Updated 8:58 a.m. ET
Financial markets like certainty.
On Tuesday night, as the presidential election's outcome headed toward a Trump victory, stock futures plunged. Investors had bet heavily Monday on Democrat Hillary Clinton. But as Republican Donald Trump picked up many more votes than polls had predicted, markets reacted violently to the change in expectations.
Across the board, it turned ugly for equities, currencies and Treasurys. And it was happening around the world: Japan's Nikkei index closed down more than 5 percent. The Hang Seng Index was down more than 2 percent. European stocks fell too, though less dramatically.
In general, global investors were shifting money out of stocks and into safe havens. The Japanese yen shot up against the U.S. dollar while the Mexican peso fell. Gold prices rose. Yields on 10-year U.S. Treasurys initially fell sharply.
But after Trump's victory speech, the dollar regained some of its losses and other "fear" gauges seemed to quiet down as it became clear there would be no drawn out battle over electoral college votes.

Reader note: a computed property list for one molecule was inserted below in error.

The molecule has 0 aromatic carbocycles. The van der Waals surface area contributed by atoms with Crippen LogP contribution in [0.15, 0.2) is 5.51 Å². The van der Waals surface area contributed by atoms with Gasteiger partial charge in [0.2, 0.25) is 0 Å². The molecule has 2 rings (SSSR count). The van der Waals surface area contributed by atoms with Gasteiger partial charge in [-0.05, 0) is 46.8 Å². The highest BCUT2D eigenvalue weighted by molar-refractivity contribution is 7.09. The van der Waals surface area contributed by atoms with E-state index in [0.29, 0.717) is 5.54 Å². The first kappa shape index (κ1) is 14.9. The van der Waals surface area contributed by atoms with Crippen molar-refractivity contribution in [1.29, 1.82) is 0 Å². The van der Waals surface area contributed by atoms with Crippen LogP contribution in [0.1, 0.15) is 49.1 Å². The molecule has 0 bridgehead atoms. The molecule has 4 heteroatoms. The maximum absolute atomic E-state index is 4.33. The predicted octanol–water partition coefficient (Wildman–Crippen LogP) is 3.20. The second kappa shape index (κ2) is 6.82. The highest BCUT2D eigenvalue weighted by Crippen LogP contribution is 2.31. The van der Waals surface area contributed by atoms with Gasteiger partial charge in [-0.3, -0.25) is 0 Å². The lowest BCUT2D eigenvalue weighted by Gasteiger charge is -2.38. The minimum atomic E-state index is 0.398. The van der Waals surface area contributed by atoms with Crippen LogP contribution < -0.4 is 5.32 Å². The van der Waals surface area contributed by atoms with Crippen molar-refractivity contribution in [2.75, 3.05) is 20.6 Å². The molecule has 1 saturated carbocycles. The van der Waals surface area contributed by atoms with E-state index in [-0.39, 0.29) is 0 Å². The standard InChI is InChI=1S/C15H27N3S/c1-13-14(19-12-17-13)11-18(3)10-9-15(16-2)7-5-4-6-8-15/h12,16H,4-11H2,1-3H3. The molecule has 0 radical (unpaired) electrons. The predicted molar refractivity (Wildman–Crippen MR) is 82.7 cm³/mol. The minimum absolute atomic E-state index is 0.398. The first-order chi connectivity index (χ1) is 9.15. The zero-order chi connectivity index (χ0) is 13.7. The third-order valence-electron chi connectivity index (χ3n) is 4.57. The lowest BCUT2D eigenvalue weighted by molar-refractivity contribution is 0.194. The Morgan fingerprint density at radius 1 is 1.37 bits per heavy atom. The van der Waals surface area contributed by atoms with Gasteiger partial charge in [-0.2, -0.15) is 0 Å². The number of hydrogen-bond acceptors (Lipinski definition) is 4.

As the sun rose on Wednesday in this country, stock investors seemed to adapt a bit to the election surprise and turned somewhat less negative. Initially, indicators suggested U.S. stocks could lose 5 percent of their value. But then, an hour before markets opened, futures trading suggested that the Dow Jones industrial average would start down about 1.2 percent to around 1,806.
The shock of this presidential race is hitting markets just months after voters in Britain stunned the world with their Brexit vote to leave the European Union.
Throughout the summer and into the fall, U.S. markets were relatively quiet as investors became confident that Clinton would win. Then in late October, when it appeared the FBI would reopen an investigation into questions about Clinton's email, stocks began a steady fall.
For nine straight days, the S&P 500 drifted down. But that sentiment turned around when the FBI said it had found nothing new that would trigger further action. On Monday, markets rebounded, with investors again becoming confident of a Clinton victory.
Investors generally saw her as a well-known figure whose economic policies would be similar to President Obama's. In contrast, Trump's positions are less clearly spelled out, and businesses generally oppose his key position — tearing up existing trade agreements.
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